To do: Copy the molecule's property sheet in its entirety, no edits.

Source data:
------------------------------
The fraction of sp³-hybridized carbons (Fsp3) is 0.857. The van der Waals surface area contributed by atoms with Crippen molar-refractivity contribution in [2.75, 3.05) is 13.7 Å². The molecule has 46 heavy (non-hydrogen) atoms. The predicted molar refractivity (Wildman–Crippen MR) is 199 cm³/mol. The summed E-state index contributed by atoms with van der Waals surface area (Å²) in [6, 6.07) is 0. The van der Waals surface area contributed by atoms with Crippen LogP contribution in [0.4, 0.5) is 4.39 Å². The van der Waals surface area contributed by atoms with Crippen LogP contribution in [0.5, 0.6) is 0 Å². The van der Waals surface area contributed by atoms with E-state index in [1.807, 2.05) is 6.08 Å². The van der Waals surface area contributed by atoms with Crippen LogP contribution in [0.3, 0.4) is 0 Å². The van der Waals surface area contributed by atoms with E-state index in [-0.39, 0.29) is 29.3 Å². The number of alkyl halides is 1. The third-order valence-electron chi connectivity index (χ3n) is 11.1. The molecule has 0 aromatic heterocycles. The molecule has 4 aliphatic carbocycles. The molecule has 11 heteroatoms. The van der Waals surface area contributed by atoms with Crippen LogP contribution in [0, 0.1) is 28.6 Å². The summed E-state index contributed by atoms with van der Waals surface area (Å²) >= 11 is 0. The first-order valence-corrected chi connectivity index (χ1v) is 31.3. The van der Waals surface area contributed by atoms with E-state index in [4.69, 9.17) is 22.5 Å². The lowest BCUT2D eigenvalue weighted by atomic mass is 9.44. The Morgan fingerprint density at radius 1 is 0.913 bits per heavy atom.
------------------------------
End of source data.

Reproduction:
The fraction of sp³-hybridized carbons (Fsp3) is 0.857. The van der Waals surface area contributed by atoms with Crippen molar-refractivity contribution in [2.75, 3.05) is 13.7 Å². The molecule has 46 heavy (non-hydrogen) atoms. The predicted molar refractivity (Wildman–Crippen MR) is 199 cm³/mol. The summed E-state index contributed by atoms with van der Waals surface area (Å²) in [6, 6.07) is 0. The van der Waals surface area contributed by atoms with Crippen LogP contribution in [0.4, 0.5) is 4.39 Å². The van der Waals surface area contributed by atoms with Crippen LogP contribution in [0.5, 0.6) is 0 Å². The van der Waals surface area contributed by atoms with E-state index in [1.807, 2.05) is 6.08 Å². The van der Waals surface area contributed by atoms with Crippen LogP contribution in [0.3, 0.4) is 0 Å². The van der Waals surface area contributed by atoms with E-state index in [-0.39, 0.29) is 29.3 Å². The number of alkyl halides is 1. The third-order valence-electron chi connectivity index (χ3n) is 11.1. The molecule has 0 aromatic heterocycles. The molecule has 4 aliphatic carbocycles. The molecule has 11 heteroatoms. The van der Waals surface area contributed by atoms with Crippen LogP contribution in [0, 0.1) is 28.6 Å². The summed E-state index contributed by atoms with van der Waals surface area (Å²) >= 11 is 0. The first-order valence-corrected chi connectivity index (χ1v) is 31.3. The van der Waals surface area contributed by atoms with E-state index in [4.69, 9.17) is 22.5 Å². The lowest BCUT2D eigenvalue weighted by atomic mass is 9.44. The Morgan fingerprint density at radius 1 is 0.913 bits per heavy atom.